Lafayette City-Parish Council approves recycling contract without going to public bid _lowres

Advocate staff photo by LESLIE WESTBROOK -- A Progressive Waste Solutions worker prepares to dump a residential recycling container into the collection truck Tuesday, March 22, 2016, on Dicarlo Drive in Lafayette, La.

Every home in the city of Lafayette will receive new recycling carts in the coming weeks, but glass will no longer be accepted under a new recycling contract the Lafayette City-Parish Council approved Tuesday.

The new contract, which keeps the monthly recycling fee at $2.40 in the short term, also calls for residential garbage pickup and recycling pickup to come on the same day, as opposed to the staggered pick-up some residents now have.

The council voted 8-1 to approve the new contract, despite concerns that city-parish government did not put the service out to public bid.

The new recycling contract is with Republic Services, which already has the contract for Lafayette’s trash service and takes over recycling next month from current contractor Progressive Waste Solutions.

As part of the deal, Republic Services received a 5-year extension on its more lucrative garbage contract with the city, pushing the end date from 2018 to 2023.

Councilman William Theriot, the only “no” vote Tuesday, said both the recycling contract and the garbage contract should have gone out to bid.

City-parish government last year sought proposals for a new recycling contract but ultimately rejected all of the responses and instead negotiated a deal with Republic Services, which offered the lowest recycling rate.

Chris Schouest, with Acadiana Waste Services, told council members that other companies should have had the opportunity to pitch a proposal for a combined recycling and garbage contract.

City-parish officials last year said they were exploring the possibility of expanding curbside recycling to rural areas of the parish, but the contract approved Tuesday keeps recycling within the city limits.

City-Parish Public Works Director Tom Carroll said even the bottom-end proposal for providing weekly curbside recycling outside in rural areas would have more than doubled the monthly recycling fee to $5.10 per household because of the increased expense of longer collection routes in more sparsely populated rural areas.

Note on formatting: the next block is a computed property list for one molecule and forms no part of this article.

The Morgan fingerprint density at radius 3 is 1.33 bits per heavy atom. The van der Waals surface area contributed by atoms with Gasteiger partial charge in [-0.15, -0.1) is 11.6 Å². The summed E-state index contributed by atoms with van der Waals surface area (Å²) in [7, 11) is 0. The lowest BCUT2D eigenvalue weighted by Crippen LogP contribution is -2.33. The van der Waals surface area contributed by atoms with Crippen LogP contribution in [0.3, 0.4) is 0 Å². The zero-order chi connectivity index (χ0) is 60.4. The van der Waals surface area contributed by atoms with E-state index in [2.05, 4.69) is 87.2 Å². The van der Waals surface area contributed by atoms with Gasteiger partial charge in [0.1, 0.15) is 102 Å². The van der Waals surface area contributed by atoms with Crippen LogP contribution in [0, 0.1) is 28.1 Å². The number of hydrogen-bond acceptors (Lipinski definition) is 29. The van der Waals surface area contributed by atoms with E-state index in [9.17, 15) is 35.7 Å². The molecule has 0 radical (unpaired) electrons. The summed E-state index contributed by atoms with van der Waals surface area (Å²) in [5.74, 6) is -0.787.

Greg Guidroz, who oversees environmental awareness initiatives at the Bayou Vermilion District, asked the council to at least consider some form of rural curbside collection, even it was every other week instead of weekly.

“The outskirts are not so rural any more,” he said.

Rural residents will have the option to bring their recyclables to a drop-off center in the Scott area.

Guidroz also questioned the decision to have recyclables and trash collection on the same day using similar 96-gallon carts, saying residents and pick-up crews might confuse the two.

Collecting recyclables on the same day as trash also “might raise suspicion that (the material) is not going into the recycling stream,” Guidroz said.

There was little discussion Tuesday on the elimination of glass from the recycling program, which follows a trend seen in many other cities.

Carroll said there is no longer a market for recycled glass, which is heavy to transport and difficult to process.

“It’s really a tricky business right now,” Carroll said.

Carroll said all residents should receive new 96-gallon recycling carts by May 2.

The recycling carts will have a different color lid than the trash carts.

Under the current contract, recycling carts are given out by request. Only 19,000 of the 38,000 eligible households have recycling carts, even though all eligible households pay for the service, according to information from city-parish government.

Carroll said he suspects delivering a cart to every eligible household will increase recycling rates.

The monthly recycling fee will remain at $2.40 per household until November 2017, when it could go up based on inflation using a formula tied the Consumer Price Index.

Annual rate increases would be capped at 8 percent.